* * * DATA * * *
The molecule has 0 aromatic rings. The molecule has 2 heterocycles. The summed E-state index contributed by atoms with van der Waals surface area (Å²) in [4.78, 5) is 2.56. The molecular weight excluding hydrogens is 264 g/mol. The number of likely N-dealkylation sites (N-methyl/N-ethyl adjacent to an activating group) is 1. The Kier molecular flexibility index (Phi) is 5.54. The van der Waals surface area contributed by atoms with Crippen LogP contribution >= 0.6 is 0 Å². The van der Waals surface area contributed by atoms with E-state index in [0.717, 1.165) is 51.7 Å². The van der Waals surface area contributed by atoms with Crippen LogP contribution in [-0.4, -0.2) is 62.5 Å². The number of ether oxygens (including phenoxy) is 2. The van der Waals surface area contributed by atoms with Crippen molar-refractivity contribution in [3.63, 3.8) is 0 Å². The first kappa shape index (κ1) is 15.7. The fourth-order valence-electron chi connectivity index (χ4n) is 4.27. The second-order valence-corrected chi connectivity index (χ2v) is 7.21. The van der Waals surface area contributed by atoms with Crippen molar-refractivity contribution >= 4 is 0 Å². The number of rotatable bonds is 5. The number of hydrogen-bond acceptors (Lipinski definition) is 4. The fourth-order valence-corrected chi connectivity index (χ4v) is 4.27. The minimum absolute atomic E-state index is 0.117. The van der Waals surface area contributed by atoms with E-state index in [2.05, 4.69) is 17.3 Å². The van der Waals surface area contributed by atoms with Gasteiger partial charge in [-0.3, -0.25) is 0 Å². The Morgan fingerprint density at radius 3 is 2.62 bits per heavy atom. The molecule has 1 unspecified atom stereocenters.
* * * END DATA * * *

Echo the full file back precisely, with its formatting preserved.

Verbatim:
The molecule has 0 aromatic rings. The molecule has 2 heterocycles. The summed E-state index contributed by atoms with van der Waals surface area (Å²) in [4.78, 5) is 2.56. The molecular weight excluding hydrogens is 264 g/mol. The number of likely N-dealkylation sites (N-methyl/N-ethyl adjacent to an activating group) is 1. The Kier molecular flexibility index (Phi) is 5.54. The van der Waals surface area contributed by atoms with Crippen LogP contribution >= 0.6 is 0 Å². The van der Waals surface area contributed by atoms with E-state index in [0.717, 1.165) is 51.7 Å². The van der Waals surface area contributed by atoms with Crippen LogP contribution in [-0.4, -0.2) is 62.5 Å². The number of ether oxygens (including phenoxy) is 2. The van der Waals surface area contributed by atoms with Crippen molar-refractivity contribution in [3.63, 3.8) is 0 Å². The first kappa shape index (κ1) is 15.7. The fourth-order valence-electron chi connectivity index (χ4n) is 4.27. The second-order valence-corrected chi connectivity index (χ2v) is 7.21. The van der Waals surface area contributed by atoms with Crippen molar-refractivity contribution >= 4 is 0 Å². The number of rotatable bonds is 5. The number of hydrogen-bond acceptors (Lipinski definition) is 4. The fourth-order valence-corrected chi connectivity index (χ4v) is 4.27. The minimum absolute atomic E-state index is 0.117. The van der Waals surface area contributed by atoms with E-state index in [2.05, 4.69) is 17.3 Å². The van der Waals surface area contributed by atoms with Gasteiger partial charge in [-0.3, -0.25) is 0 Å². The Morgan fingerprint density at radius 3 is 2.62 bits per heavy atom. The molecule has 1 unspecified atom stereocenters.